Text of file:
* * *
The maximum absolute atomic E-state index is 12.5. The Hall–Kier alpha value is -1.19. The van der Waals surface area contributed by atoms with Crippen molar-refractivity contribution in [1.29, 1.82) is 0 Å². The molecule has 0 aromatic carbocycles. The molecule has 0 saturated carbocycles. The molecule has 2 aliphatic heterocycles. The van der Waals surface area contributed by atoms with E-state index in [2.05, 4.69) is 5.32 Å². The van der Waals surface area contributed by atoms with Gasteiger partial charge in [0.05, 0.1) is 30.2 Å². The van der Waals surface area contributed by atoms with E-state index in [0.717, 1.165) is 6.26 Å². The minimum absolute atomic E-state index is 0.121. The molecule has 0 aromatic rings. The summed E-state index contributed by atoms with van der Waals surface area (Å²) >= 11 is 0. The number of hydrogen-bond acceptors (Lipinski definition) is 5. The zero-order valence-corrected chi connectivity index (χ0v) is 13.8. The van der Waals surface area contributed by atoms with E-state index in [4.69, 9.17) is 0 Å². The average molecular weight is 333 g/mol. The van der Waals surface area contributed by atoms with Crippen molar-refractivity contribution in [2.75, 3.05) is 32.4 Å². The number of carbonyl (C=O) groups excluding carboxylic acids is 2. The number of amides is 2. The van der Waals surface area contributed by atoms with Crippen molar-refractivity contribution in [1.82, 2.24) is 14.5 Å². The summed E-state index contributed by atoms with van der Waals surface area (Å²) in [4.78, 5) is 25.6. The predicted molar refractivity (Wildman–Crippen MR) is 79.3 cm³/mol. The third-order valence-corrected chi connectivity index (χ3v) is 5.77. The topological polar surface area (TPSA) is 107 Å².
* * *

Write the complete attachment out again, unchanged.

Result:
The maximum absolute atomic E-state index is 12.5. The Hall–Kier alpha value is -1.19. The van der Waals surface area contributed by atoms with Crippen molar-refractivity contribution in [1.29, 1.82) is 0 Å². The molecule has 0 aromatic carbocycles. The molecule has 0 saturated carbocycles. The molecule has 2 aliphatic heterocycles. The van der Waals surface area contributed by atoms with E-state index in [2.05, 4.69) is 5.32 Å². The van der Waals surface area contributed by atoms with Gasteiger partial charge in [0.05, 0.1) is 30.2 Å². The van der Waals surface area contributed by atoms with E-state index in [0.717, 1.165) is 6.26 Å². The minimum absolute atomic E-state index is 0.121. The molecule has 0 aromatic rings. The summed E-state index contributed by atoms with van der Waals surface area (Å²) >= 11 is 0. The number of hydrogen-bond acceptors (Lipinski definition) is 5. The zero-order valence-corrected chi connectivity index (χ0v) is 13.8. The van der Waals surface area contributed by atoms with E-state index in [4.69, 9.17) is 0 Å². The average molecular weight is 333 g/mol. The van der Waals surface area contributed by atoms with Crippen molar-refractivity contribution in [2.75, 3.05) is 32.4 Å². The number of carbonyl (C=O) groups excluding carboxylic acids is 2. The number of amides is 2. The van der Waals surface area contributed by atoms with Crippen molar-refractivity contribution in [1.82, 2.24) is 14.5 Å². The summed E-state index contributed by atoms with van der Waals surface area (Å²) in [4.78, 5) is 25.6. The predicted molar refractivity (Wildman–Crippen MR) is 79.3 cm³/mol. The third-order valence-corrected chi connectivity index (χ3v) is 5.77. The topological polar surface area (TPSA) is 107 Å².